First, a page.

There also are three songs with a music theme. If not for the events that led to the writing of one of those songs,”The Ghost of Johnny Cash,” there almost certainly would be no Cash Cabin Sessions, Vol. 3. After a visit to Cash Cabin Studio for a Loretta Lynn session in 2015 where she recorded a song they co-wrote, Snider began having a recurring dream about the studio that featured the Man in Black himself. The dream led him to book time at the studio and ultimately inspired him to write “The Ghost of Johnny Cash,” which tells the story of Loretta Lynn dancing with Cash’s ghost outside the studio in the middle of the night. As he did on much of the record, Snider played the century-old Martin that had long been Johnny Cash’s favorite instrument on that song.
Snider paid tribute to Cash’s longtime friend and confidante in another of the music-themed songs, “Cowboy Jack Clement’s Waltz.” Inspired by the iconic record man’s oft-quoted maxims regarding the art of recording, the song achingly laments Clement’s passing, while touchingly celebrating his legacy.
The album opens with the other song with a music theme, “Working on a Song.” It’s an existential exercise, a song Snider wrote about writing a song called “Where Do I Go Now That I’m Gone,” an idea he actually has been working on for thirty years, but which remains unfinished.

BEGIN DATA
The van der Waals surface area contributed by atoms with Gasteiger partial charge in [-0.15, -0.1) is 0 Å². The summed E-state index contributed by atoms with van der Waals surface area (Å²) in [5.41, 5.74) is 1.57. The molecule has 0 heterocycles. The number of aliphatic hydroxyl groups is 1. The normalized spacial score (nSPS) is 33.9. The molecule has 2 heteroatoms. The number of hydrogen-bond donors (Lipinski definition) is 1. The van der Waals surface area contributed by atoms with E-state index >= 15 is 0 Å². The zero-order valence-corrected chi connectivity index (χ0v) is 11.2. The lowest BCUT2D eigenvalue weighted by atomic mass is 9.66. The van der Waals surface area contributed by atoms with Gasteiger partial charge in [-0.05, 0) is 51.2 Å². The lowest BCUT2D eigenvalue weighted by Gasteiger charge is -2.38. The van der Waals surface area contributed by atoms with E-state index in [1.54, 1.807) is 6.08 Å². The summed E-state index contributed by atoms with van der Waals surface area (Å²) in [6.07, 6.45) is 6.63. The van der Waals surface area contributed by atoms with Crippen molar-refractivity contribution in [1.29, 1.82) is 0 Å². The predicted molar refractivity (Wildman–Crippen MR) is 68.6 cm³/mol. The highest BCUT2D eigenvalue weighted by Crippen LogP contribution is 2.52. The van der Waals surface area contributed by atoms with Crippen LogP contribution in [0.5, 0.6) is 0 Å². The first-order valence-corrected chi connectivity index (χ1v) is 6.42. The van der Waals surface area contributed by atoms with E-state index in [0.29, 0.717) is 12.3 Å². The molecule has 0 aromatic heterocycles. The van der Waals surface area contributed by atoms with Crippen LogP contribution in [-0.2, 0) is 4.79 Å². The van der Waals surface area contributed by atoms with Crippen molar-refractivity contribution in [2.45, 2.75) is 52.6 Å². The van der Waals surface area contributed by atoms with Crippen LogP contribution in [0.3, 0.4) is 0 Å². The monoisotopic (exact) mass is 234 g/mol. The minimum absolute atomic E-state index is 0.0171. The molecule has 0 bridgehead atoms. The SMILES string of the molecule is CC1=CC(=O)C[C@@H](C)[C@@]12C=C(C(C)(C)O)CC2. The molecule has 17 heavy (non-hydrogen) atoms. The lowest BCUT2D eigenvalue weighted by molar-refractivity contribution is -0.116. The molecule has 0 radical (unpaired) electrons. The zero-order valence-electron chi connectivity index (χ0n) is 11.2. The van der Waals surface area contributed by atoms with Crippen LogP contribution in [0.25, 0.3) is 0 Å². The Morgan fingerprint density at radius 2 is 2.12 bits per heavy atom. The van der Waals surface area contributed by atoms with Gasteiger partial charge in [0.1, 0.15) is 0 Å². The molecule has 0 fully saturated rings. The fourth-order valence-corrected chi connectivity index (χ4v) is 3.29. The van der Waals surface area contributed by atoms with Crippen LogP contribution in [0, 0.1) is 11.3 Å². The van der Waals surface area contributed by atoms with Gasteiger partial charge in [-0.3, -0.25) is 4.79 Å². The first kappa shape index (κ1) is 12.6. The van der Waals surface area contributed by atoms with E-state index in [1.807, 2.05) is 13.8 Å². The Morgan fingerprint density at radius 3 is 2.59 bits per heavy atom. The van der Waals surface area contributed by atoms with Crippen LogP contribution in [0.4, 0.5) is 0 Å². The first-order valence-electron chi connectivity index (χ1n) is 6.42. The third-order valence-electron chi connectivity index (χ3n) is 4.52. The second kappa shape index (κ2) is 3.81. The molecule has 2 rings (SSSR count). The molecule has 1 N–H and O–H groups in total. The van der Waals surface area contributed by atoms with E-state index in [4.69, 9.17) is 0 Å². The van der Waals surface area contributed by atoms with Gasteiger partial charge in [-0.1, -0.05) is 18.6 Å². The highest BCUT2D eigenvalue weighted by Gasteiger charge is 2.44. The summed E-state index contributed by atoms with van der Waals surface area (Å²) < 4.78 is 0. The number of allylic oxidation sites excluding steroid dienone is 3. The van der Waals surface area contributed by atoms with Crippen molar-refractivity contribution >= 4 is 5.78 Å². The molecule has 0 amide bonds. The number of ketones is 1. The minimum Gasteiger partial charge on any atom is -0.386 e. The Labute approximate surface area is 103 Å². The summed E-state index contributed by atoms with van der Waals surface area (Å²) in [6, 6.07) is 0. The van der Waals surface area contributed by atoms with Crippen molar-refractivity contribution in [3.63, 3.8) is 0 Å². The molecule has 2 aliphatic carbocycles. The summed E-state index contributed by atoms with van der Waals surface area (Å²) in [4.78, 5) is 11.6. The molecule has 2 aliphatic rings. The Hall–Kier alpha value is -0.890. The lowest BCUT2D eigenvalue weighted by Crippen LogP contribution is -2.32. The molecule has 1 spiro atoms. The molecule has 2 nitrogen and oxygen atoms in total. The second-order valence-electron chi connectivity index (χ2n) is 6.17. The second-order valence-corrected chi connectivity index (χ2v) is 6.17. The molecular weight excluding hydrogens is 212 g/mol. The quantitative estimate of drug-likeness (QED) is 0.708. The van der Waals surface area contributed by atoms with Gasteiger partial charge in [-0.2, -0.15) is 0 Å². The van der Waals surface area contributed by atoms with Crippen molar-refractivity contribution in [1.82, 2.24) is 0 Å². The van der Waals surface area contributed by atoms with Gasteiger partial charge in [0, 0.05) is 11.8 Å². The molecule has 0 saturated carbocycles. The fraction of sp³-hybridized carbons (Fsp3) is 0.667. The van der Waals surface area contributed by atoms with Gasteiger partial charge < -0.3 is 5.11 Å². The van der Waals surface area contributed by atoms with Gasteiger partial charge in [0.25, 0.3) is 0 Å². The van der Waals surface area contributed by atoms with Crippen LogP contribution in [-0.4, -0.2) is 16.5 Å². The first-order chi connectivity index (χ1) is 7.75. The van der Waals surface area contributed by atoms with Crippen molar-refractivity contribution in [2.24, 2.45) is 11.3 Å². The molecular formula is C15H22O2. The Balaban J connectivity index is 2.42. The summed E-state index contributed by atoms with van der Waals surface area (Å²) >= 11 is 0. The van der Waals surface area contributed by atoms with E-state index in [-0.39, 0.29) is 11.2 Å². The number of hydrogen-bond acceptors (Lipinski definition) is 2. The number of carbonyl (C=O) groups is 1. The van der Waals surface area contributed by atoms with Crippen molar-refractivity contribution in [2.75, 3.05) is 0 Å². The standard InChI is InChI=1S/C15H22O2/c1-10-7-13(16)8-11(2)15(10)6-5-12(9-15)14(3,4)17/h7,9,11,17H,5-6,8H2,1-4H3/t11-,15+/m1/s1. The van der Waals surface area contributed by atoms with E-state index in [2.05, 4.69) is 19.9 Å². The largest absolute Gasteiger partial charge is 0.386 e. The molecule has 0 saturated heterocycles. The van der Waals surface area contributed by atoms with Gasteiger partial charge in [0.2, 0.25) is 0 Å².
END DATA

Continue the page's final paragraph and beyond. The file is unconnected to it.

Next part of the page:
There are also two songs that are personal in nature: “Watering Flowers in the Rain,” which was inspired by a former associate of Snider’s whose nickname was “Elvis,” and “Like a Force of Nature,” a philosophical reflection on the orbital nature of friendships. Isbell also added harmony vocals to “Like a Force of Nature.”
If Snider is anything, he is a true artist, and he reminds us of that on Cash Cabin Sessions, Vol. 3. At a point in time when the world has never been more complicated and confusing, with people getting louder and louder, Snider did a 180, went back to his roots as a folksinger, to a simpler, quieter form of expression; and it might be what the world is waiting to hear: just a man, his guitar, and the truth.
About the opener, Lilly Hiatt: